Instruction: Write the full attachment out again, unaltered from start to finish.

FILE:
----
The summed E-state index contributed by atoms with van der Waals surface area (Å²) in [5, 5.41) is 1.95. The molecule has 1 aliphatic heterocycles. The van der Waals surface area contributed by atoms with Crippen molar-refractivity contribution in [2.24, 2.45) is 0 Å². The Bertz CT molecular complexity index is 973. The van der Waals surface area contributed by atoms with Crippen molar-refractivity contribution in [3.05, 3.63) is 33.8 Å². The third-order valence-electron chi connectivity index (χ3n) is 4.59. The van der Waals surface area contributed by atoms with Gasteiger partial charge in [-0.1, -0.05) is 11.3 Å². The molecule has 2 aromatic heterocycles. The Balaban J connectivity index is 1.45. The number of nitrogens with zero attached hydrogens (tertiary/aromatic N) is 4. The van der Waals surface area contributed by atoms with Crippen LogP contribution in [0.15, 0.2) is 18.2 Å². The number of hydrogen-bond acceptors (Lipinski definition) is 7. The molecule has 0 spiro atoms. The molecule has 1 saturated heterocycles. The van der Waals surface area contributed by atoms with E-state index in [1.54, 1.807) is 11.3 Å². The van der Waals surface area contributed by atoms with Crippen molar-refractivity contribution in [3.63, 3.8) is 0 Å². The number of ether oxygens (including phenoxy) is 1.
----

The summed E-state index contributed by atoms with van der Waals surface area (Å²) in [5, 5.41) is 1.95. The molecule has 1 aliphatic heterocycles. The van der Waals surface area contributed by atoms with Crippen molar-refractivity contribution in [2.24, 2.45) is 0 Å². The Bertz CT molecular complexity index is 973. The van der Waals surface area contributed by atoms with Crippen molar-refractivity contribution in [3.05, 3.63) is 33.8 Å². The third-order valence-electron chi connectivity index (χ3n) is 4.59. The van der Waals surface area contributed by atoms with Gasteiger partial charge in [-0.1, -0.05) is 11.3 Å². The molecule has 2 aromatic heterocycles. The Balaban J connectivity index is 1.45. The number of nitrogens with zero attached hydrogens (tertiary/aromatic N) is 4. The van der Waals surface area contributed by atoms with Crippen LogP contribution in [0.15, 0.2) is 18.2 Å². The number of hydrogen-bond acceptors (Lipinski definition) is 7. The molecule has 0 spiro atoms. The molecule has 1 saturated heterocycles. The van der Waals surface area contributed by atoms with E-state index in [1.54, 1.807) is 11.3 Å². The van der Waals surface area contributed by atoms with Crippen molar-refractivity contribution in [3.63, 3.8) is 0 Å². The number of ether oxygens (including phenoxy) is 1.